Delving into the rationale behind influential communication, The Power And Influence Of Illustration helps you understand how to work with a message to create convincing illustrations for your audience. Alan Male explains how illustrative imagery can lampoon, shock, insult, threaten, subvert, ridicule, express discontent and proclaim political and religious allegiance. He explores how its tools have been used in the past, and looks at how contemporary illustrators can use their own work to persuade - and discusses where the line between persuasion and propaganda lies. These issues are explored using hundreds of full colour images from international artists, both contemporary and historical.
Professor Alan Male
Bloomsbury Visual Arts
Country of Publication:
21 February 2019
Professional and scholarly
Introduction Lessons from History 1. From the Birth of Culture to Evolution 2. Victoriana to Disney 3. Mid 20th Century and the Digital Revolution The Language of Drawing 4. Icons, Semiotics and Identity 5. Metaphor, Wit, Sarcasm and Perversion 6. Rhetoric and Subject Matter Context, Impact and Consequence 7. Ethics, Censorship and Moral Responsibility 8. Presenting Knowledge, Advertising and Propaganda 9. Entertainment, Journalism and Literature Contemporary and Future Practice 10. Innovation and Problem Solving 11. Communication's Effectiveness, Function and Significance 12. Authorship and the Skills of the Illustrator Index Further Reading Bibliography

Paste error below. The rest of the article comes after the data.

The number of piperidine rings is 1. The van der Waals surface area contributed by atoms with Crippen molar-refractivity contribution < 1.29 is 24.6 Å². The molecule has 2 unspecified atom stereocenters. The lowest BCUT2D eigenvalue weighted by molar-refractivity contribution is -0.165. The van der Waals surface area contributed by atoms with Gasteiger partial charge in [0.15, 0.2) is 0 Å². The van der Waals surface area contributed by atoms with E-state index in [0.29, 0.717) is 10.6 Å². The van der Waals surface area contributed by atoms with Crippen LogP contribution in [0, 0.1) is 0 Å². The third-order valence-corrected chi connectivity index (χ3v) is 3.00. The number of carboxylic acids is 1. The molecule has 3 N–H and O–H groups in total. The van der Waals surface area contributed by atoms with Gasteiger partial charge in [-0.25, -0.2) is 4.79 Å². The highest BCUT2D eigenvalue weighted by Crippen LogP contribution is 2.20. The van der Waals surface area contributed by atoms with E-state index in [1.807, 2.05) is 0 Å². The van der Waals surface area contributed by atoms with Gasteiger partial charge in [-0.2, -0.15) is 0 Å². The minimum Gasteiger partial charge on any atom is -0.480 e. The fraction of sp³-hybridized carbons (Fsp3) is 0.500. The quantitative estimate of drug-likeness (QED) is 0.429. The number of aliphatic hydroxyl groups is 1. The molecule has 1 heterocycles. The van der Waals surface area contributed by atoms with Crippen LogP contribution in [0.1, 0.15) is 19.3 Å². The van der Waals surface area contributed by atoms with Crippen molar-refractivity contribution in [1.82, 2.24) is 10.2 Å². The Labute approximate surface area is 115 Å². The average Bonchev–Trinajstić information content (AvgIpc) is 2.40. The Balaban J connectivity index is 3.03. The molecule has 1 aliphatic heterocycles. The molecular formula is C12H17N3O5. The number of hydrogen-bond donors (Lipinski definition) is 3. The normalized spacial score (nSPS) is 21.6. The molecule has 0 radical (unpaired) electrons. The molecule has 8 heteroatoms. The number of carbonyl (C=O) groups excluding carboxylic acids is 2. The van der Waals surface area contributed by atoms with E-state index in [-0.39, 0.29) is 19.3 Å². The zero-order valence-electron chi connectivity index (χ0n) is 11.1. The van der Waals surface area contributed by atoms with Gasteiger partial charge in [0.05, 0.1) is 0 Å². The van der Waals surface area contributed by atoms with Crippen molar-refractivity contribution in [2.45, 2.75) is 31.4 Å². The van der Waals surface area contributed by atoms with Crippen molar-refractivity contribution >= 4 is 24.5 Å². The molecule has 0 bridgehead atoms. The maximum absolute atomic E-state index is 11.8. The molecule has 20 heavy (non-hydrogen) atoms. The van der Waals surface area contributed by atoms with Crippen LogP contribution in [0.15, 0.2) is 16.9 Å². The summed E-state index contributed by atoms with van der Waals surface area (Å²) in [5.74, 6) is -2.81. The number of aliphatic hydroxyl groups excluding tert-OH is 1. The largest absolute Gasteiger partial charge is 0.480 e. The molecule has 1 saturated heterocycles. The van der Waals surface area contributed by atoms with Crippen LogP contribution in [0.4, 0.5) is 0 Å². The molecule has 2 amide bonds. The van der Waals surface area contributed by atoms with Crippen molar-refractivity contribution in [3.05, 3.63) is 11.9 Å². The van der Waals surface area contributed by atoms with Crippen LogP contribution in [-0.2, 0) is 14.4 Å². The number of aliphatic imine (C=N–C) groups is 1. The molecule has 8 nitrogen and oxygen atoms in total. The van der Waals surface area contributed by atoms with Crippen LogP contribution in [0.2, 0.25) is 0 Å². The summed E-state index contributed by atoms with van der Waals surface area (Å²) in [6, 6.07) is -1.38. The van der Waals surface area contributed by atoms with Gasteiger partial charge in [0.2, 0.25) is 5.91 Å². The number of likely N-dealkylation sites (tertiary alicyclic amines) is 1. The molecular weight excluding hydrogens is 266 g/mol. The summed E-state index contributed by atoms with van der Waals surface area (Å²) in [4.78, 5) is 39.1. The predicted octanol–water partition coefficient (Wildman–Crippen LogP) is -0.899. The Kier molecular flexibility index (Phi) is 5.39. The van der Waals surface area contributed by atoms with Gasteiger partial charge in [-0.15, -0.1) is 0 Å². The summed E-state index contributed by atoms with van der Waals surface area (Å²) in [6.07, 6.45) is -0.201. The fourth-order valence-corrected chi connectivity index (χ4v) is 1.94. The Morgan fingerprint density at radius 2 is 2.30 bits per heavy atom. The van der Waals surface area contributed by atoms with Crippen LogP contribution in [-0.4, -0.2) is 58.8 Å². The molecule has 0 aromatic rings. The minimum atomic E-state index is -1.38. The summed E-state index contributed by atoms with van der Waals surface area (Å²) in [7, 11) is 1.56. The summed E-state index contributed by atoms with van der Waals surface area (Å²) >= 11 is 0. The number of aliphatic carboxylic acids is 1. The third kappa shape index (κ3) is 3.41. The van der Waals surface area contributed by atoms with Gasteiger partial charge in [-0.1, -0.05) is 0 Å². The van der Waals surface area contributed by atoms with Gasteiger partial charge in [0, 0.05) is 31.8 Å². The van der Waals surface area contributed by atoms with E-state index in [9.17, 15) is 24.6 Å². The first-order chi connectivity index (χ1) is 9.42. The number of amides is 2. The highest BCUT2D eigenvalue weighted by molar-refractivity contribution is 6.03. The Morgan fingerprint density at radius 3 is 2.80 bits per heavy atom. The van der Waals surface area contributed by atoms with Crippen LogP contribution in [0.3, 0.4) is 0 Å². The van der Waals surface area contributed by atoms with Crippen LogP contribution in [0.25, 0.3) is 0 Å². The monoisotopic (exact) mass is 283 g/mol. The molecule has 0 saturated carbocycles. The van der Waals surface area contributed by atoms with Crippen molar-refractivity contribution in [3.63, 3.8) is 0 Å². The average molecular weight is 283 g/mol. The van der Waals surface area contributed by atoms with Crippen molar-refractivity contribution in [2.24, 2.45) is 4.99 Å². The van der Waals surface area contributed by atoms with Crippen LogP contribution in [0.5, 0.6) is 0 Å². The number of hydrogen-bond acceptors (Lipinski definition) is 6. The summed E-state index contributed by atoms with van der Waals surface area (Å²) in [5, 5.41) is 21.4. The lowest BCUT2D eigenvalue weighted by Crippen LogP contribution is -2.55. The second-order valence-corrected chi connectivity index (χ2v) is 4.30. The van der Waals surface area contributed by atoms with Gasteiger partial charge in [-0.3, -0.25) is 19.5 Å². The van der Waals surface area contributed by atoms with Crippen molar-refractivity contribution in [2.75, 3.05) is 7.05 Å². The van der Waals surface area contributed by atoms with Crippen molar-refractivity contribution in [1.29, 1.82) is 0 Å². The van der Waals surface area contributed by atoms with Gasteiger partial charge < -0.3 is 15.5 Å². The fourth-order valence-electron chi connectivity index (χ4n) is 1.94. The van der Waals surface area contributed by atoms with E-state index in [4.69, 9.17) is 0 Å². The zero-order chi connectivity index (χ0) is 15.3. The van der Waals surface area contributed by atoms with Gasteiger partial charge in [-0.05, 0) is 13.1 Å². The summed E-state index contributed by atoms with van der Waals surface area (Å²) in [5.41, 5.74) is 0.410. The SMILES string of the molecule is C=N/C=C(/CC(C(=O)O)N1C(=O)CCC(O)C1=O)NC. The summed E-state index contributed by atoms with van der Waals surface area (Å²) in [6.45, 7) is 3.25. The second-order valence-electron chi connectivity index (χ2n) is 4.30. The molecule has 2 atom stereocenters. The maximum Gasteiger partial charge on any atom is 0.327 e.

Professor Alan Male is an illustrator, academic and writer. He directed the Illustration Programme at Falmouth University for many years, leading it to gain an international reputation for excellence. He is now Emeritus Professor and a keynote speaker on the international stage.
Reviews for The Power and Influence of Illustration: Achieving Impact and Lasting Significance through Visual Communication
An excellent book that provides a good grounding in the historical context and development of Illustration that becomes increasing philosophical, more intellectually challenging and questioning of the role of the contemporary illustrator. * Nigel Coton, Lecturer in Illustration at Norwich University of the Arts, UK *